Jim Duffy: Remind tech ‘Gods’ of the importance of customer service

There's more to Customer Service than the algorithim
There's more to Customer Service than the algorithim
Have your say

It was Karl Marx who said religion is the “opium of the people”. My basic understanding of his theory and thinking here is that when things go wrong and we mortals cannot comprehend it, ­religion can put it down to God. More ­specifically, that God works in ­mysterious ways.

In short, we have to swallow events and the consequences of them, and hope that God has a plan and that it will all be okay in the end. A strange way to open a ­business ­comment column, but as I watch big ­business and, more in-depth, the tech giants gain more and more power, I feel that they want us to ingest some of their opium.

Basically, we have to swallow whatever service and products they sell us and not ask too many questions. But it’s hitting a ­tipping point for me as they grow more ­powerful with more geographical and ­digital ­dominance. If we as customers, consumers and users do not stand up to them when the ­service and products don’t work, then they will start to believe that we believe they work in mysterious ways also, and we will just become cannon-fodder and a monthly subscription.

Only this week, I had a poor experience with a tech company. It’s a taxi-hailing ­venture I use fairly regularly. But on this occasion it was a little frightening. So, I ­complained and stated my case for the prosecution in a measured fashion. What I received back was a vanilla response that did not address the safety issues I raised.

My question to you now is what would you do? Leave it and think that it is not worth it? That you are only a tiny blip on its radar? Or perhaps take your complaint to the next ­level? I did. I escalated my complaint and this time the receiving party fully understood the charges I was laying against them and, as a customer, I needed a proper response.

The matter was dealt with and the tech giant refunded my fare, which was a very kind gesture. More importantly, they said they would take action on the safety points I raised. Well done! But, are we becoming a little anodyne and failing to object in ­general when it comes to accepting bad service or products from many of these big businesses?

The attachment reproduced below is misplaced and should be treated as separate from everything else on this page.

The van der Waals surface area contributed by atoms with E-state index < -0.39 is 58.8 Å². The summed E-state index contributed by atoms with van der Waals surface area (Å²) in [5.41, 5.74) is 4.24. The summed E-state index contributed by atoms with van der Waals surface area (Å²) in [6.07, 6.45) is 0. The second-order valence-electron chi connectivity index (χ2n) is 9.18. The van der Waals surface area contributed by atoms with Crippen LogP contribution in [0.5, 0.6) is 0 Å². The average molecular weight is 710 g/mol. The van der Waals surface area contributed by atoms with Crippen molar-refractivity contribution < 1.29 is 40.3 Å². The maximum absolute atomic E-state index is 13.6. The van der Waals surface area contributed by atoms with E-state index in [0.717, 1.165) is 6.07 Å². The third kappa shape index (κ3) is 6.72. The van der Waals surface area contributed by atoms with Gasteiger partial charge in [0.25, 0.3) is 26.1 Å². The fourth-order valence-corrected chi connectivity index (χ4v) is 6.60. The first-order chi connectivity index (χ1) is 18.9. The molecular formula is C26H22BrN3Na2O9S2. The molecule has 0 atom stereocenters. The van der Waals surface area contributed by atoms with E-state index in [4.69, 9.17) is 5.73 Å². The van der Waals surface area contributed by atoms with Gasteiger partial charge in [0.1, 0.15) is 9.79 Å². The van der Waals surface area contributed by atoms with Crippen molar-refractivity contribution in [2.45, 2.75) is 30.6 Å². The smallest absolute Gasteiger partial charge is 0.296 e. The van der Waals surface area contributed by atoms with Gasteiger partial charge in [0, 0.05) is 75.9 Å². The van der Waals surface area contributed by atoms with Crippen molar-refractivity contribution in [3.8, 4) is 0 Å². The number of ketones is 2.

Are we too malleable to bad service we receive? My fear for all of us is this. As these big companies get their digital and commercial tentacles deeper into our lives, will we reach a point when to complain is futile as they have the power to “switch us off”?

Like all good relationships, it’s fun and all lovey-dovey at the start as they compete for our business. It feels good when the sign-up works well and we get a frictionless product zapped into our mobiles and tablets.

But, as they acquire tens of thousands more customers, that special feeling disappears and it’s business as usual. But this is the key for me. Having been a “loyal” ­customer for years, when something goes wrong, does the algorithm ensure that we are treated with respect and as if we were a new piece of business?

The art of complaining when service is not good can be tricky at times. But, if we do not hone this art when service is indeed poor, then we will allow big tech to profit from us without demonstrating that we are valued customers.

Perhaps the insurance industry is a ­model they could look at, where each year as a ­customer who drives carefully, we get a ­discount or ­no-claims bonus. In this industry there appears to be a recognition of partnership in doing the right thing for each other. I’m not so sure that Silicon Valley has this ethos at its ­venture-capital-driven heart. But we as ­customers must always remind them of why they exist.

Good customer service makes your day, but we don’t usually say much about it. Bad ­customer service spoils your day. So, make sure you say plenty and get recognised for the good money you are paying. And don’t swallow ­corporate opium. There are no gods involved here, only humans.

l Jim Duffy is co-founder of Moonshot ­Academy and author of Create Special.